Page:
Dublin to discuss parking issues on Lake Road

  • Vehicles parked along Lake Road in Dublin. Courtesy image—

Monadnock Ledger-Transcript
Published: 3/17/2021 3:55:44 PM

Parking concerns on Lake Road in Dublin are set to be discussed at a public hearing later in April. Board members scheduled the hearing after several community members voiced concerns about parking along the narrow dirt road that runs along Dublin Lake at their meeting Monday night. This is not the first town’s run-in with the issue: just last spring, the town opted not to enforce “No Trespassing” signs that appeared on a piece of lake shoreline within the road’s public right-of-way.

A draft letter by the Dublin Lake Preservation Society prompted Monday night’s discussion. The letter, which the Society sent to the Select Board for consideration, proposes a parking ban on the waterfront side of the road to protect water quality in the face of eroding banks and heavy traffic, and was meant to be sent to property owners along the lake to solicit feedback. Resident Steve Baldwin requested a discussion about it with the Select Board over his concerns that the measure would “privatize” the public lake. Former Society Chair Felicity Pool refuted that claim. “This is purely ecological water conservation,” she said, based on an August 2020 water sample that logged a “concerning” level of phosphorus following a drought and a summer of extremely high activity at the lake, partly prompted by the COVID-19-related outdoor activity boom. The lake also tested high for phosphorus in 2018, according to the letter. There are a number of other water quality preservation efforts that could be enacted around the lake beyond parking issues, Pool said, citing improvements from the water bar that was installed at the Pumpelly Trail access point.

Select Board member Carol Monroe also defended the intent of the proposal. “This is really about the condition and quality of the lake, and keeping it high quality,” she said. “We’re not preventing parking [on] the other side of the road,” she said. The narrowness of the road precludes parking on both sides of the road, and such a proposal would give a consistency and clarity to the parking situation around the lake, Monroe said. She reminded attendees that the town had no authority over issues regarding Route 101, which borders the lake to the North, and that there simply won’t be enough parking on the busiest days at the lake, period. “We’re not talking about putting in a parking lot,” she said.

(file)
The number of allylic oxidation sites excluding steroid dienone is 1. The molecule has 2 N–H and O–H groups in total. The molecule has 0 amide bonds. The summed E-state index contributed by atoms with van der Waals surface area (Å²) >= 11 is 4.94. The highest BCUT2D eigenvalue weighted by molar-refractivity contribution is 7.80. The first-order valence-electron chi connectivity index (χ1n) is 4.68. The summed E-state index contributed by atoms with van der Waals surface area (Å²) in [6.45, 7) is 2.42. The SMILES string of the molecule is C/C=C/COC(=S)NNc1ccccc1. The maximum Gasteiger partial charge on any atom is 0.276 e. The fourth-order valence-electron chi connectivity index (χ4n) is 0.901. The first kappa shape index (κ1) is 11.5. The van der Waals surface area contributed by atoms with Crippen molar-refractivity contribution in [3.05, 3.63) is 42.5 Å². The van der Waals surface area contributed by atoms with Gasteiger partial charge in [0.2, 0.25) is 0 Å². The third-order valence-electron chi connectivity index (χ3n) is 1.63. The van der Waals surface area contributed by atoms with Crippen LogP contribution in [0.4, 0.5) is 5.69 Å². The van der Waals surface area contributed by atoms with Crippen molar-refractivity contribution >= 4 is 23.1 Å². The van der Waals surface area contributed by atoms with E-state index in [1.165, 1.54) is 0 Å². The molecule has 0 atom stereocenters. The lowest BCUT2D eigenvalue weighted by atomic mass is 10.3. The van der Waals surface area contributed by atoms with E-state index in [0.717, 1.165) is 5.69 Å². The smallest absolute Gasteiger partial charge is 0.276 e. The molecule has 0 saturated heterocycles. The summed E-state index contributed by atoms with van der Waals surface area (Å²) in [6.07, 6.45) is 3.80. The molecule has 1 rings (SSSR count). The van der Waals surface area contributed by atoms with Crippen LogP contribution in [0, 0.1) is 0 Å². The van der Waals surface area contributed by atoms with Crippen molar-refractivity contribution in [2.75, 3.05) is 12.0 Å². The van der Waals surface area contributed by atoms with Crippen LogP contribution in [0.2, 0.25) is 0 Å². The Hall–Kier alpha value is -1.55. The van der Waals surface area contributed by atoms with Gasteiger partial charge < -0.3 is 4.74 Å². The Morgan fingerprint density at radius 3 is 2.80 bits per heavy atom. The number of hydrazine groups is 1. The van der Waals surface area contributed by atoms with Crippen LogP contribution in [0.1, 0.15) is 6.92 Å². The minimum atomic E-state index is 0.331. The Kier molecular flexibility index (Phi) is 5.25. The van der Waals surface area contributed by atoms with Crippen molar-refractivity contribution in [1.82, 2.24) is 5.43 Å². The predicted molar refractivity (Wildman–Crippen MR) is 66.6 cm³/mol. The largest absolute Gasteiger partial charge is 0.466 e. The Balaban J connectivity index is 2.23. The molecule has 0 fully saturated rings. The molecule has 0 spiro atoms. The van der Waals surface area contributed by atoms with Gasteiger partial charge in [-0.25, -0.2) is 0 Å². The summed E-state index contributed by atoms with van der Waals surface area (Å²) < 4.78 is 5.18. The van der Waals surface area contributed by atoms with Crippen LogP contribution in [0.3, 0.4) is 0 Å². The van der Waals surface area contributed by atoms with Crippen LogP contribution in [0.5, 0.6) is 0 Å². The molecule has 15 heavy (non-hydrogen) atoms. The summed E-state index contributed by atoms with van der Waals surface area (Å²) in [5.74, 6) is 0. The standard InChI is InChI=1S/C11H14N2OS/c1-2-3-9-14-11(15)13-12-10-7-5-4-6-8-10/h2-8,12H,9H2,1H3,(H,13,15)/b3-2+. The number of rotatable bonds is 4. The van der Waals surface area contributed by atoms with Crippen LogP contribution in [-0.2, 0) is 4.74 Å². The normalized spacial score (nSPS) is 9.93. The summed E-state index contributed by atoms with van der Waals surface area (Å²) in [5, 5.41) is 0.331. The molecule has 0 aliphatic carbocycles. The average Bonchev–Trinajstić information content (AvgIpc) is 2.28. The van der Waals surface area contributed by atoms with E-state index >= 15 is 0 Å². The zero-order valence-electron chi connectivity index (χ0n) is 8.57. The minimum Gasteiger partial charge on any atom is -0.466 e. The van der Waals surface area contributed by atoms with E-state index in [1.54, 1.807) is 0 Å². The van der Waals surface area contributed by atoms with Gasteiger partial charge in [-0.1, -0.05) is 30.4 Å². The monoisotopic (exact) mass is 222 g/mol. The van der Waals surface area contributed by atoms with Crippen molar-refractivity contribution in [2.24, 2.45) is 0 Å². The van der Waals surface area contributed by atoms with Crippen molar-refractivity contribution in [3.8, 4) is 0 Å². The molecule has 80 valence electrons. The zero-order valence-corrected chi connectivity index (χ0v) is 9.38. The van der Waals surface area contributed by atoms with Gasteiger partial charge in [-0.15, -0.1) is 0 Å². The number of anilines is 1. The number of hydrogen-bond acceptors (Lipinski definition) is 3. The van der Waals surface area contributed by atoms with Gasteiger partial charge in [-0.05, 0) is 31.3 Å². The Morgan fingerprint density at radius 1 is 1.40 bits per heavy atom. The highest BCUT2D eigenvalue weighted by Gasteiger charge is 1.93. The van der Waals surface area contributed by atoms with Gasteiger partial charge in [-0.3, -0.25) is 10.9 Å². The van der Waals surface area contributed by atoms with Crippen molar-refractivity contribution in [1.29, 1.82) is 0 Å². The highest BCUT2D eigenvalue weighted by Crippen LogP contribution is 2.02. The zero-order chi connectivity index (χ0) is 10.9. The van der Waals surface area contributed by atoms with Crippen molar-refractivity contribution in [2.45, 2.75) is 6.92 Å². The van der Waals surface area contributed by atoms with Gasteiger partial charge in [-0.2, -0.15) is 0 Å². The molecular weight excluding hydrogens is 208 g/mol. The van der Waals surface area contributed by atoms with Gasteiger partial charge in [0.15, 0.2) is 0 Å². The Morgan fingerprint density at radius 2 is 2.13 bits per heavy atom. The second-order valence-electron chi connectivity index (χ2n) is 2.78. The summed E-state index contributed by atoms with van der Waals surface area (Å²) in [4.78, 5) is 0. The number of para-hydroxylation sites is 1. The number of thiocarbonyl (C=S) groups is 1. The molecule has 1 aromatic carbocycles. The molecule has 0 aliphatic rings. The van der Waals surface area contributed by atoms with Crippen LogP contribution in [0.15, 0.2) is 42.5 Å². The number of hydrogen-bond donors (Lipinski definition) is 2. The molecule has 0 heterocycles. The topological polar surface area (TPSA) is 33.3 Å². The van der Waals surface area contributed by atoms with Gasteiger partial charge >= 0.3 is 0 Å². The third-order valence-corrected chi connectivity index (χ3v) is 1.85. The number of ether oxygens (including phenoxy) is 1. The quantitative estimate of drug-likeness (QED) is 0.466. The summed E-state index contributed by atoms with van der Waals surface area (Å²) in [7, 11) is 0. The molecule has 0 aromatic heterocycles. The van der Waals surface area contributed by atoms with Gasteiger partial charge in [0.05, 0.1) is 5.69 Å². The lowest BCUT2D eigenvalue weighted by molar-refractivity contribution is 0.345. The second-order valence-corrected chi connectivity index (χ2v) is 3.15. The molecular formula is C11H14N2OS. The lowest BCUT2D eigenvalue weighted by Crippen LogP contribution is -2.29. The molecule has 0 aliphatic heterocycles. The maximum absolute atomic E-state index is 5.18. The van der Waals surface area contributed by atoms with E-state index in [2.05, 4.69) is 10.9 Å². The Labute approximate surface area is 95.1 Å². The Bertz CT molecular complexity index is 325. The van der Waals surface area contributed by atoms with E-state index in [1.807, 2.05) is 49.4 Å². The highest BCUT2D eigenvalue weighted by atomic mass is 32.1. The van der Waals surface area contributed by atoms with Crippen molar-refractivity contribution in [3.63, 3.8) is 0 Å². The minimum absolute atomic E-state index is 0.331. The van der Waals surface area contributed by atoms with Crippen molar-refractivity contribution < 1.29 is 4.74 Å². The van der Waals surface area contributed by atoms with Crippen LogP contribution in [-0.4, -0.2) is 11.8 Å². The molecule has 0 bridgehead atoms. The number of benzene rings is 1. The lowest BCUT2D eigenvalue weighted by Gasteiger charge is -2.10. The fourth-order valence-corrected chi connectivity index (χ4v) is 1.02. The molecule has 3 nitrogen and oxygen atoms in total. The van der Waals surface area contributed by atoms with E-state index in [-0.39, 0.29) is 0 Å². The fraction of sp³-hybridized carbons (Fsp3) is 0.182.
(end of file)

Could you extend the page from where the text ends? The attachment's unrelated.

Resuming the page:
Last summer’s high traffic led to a variety of problems and concerns, attendees said: residents got their driveways blocked, and some local users couldn’t access their houseboats and private accesses along the lake. Resident Jeff Clough said that he didn’t want to see any parking on Lake Road. “I have a business to run,” he said, and that he drives through at least six times a day. “I don’t want to have to wait.” Clough said he would be willing to solicit signatures for a full ban.

The state’s Public Water Access Advisory Board Chair Thomas Quarles voiced particular concern over the Society’s intent to limit parking around the lake’s public water access area, referred to in the letter as the “boat launch area,” due to previous issues with the town’s following of the area’s deed, which permits swimming, fishing, and picnicking there, he said. “I see no environmental need for restricting parking access on the water side of the public water access area. It is wide open with little or no slope to the water, so there is no issue with erosion of banks that the Selectboard cites as justification for their proposal,” he wrote.

The Select Board scheduled the public hearing on the matter for April 19 at 7 p.m. They did not determine whether the meeting will be virtual, in-person, or hybrid.


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